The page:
As we near the end of Vegtoberfest, and as we prepare to put this long and tortuous political election season out to pasture, now is the perfect time to think about voting with your fork and your ballot to prevent cruel treatment of farm animals.
Massachusetts is one of four states with a ballot initiative to prevent animal cruelty, along with Oregon, Montana and Oklahoma. This comes eight years after California‘s landmark passage of Proposition 2, which has been fully implemented for more than a year now. According to the Humane Society, “the passage of this proposition to ban the extreme conﬁnement of veal calves, breeding sows, and laying hens has helped reshape the debate on farm animal protection in the United States.”
The Massachusetts initiative, YES! ON 3, is supported by a number of well known national and local organizations including The Humane Society, the Massachusetts and American Societies for the Prevention of Cruelty to Animals, the Humane Society Veterinary Medical Association, Animal Rescue League of Boston, the New England Zoo, among other organizations (including Oldways) and individuals.
A YES! vote on Question 3 will prevent farm animals from being crammed into cages so small they can’t even turn around or extend their limbs, and will improve food safety. A YES! vote on Question 3 will also ensure that certain food items sold in Massachusetts are compliant with modest standards. Citizens for Farm Animal Protection tells us that major companies like Walmart and McDonald’s are already making similar improvements — it’s time the rest of us caught up.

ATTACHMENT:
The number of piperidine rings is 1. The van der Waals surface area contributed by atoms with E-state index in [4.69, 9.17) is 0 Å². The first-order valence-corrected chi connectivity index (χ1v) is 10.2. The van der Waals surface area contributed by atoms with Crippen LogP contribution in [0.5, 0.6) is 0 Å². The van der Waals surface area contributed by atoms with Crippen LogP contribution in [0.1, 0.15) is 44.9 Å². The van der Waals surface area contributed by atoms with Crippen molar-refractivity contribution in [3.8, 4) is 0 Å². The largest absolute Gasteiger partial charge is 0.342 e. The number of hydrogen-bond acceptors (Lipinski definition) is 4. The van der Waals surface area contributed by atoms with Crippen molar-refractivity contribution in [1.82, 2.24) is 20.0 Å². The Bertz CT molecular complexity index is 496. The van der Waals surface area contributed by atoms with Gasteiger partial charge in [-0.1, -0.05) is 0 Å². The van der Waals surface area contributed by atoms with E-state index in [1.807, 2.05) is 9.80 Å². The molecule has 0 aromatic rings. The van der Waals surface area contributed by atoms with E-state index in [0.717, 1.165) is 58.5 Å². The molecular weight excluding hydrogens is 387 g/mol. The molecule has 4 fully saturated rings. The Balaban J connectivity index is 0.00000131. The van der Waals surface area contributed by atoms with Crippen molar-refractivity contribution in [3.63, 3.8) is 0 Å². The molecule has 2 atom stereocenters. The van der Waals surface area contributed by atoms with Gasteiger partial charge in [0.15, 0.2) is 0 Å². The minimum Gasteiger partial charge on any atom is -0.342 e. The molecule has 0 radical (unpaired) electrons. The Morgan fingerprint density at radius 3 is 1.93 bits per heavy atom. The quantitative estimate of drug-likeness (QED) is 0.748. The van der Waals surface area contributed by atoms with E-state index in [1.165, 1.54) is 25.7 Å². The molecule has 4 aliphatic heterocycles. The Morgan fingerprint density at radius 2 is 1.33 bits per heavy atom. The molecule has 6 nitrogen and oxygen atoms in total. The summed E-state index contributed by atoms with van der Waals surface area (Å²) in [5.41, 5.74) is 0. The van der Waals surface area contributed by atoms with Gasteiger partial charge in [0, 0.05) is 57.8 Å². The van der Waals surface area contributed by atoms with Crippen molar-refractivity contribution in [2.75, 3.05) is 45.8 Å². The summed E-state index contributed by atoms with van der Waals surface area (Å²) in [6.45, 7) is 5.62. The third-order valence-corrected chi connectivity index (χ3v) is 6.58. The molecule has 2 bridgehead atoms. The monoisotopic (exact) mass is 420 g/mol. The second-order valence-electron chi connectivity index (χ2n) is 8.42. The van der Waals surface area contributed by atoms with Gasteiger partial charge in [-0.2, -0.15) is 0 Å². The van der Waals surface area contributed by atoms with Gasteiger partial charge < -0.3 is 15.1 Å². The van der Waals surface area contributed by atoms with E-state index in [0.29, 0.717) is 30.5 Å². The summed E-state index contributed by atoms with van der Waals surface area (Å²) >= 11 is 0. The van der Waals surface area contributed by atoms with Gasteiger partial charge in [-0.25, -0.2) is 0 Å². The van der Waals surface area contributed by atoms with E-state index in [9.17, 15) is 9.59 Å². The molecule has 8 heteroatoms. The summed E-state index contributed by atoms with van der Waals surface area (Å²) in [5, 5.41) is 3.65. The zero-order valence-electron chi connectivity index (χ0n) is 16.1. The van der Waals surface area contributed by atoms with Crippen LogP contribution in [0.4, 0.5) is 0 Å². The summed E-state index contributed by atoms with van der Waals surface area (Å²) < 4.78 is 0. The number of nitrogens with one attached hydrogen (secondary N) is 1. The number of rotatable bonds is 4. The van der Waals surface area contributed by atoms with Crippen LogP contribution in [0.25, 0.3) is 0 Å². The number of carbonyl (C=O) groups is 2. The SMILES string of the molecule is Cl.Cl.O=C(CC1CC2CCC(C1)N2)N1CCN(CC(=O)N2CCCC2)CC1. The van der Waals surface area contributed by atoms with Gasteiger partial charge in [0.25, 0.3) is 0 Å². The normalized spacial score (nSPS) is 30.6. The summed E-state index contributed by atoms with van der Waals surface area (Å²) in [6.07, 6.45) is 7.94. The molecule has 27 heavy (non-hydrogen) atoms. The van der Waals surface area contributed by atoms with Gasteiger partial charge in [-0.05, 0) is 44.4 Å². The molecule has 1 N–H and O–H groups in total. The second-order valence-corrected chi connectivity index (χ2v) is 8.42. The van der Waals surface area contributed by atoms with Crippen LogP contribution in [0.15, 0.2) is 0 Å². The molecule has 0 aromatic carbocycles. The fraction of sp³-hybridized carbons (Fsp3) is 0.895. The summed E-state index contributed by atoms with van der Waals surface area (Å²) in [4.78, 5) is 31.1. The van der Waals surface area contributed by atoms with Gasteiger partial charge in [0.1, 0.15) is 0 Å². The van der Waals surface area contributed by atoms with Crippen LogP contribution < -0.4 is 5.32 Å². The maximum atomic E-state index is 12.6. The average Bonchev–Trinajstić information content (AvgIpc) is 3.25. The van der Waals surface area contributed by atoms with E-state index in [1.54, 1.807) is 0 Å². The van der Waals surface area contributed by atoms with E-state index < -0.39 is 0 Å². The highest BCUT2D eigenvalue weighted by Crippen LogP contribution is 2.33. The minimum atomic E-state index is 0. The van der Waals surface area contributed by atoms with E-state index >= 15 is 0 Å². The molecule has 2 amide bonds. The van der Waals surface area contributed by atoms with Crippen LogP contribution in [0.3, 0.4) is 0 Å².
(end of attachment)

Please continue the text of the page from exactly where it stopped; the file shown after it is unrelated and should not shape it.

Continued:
The argument against animal cruelty is basic. No animal should suﬀer from cruel treatment for any reason. Imagine a calf not being able to walk toward slaughter because a constant lack of movement prevented natural muscle development.
If that argument isn’t enough to move you, a YES! vote on Question 3 can also improve human health and food safety. Cramming thousands of animals into tiny cages can promote the spread of disease, such as salmonella. Animals kept in extreme conﬁnement often live in their own waste and are then given antibiotics. There is evidence that antibiotics for agricultural purposes, particularly for growth enhancement, have been shown to contribute to the increased prevalence of antibiotic-resistant bacteria of human signiﬁcance. Taking good care of animals, including those in our food supply, makes common sense — it is good for animals and for people.
A YES! vote on Question 3 isn’t about turning Massachusetts residents into vegetarians; rather, it is about raising the bar for the food produced in our state, and holding producers accountable to healthier, more humane standards. To us at Oldways, this makes a lot of sense: Vote with your fork and your ballot to prevent animal cruelty. Putting more plants on your plate is good for your health, and the health of the planet. So, while you’re voting with your ballot, take time at the end of October to vote with your fork and celebrate Vegtoberfest by putting one additional plant-based meal on your plate!
Sara Baer-Sinnott, Oldways president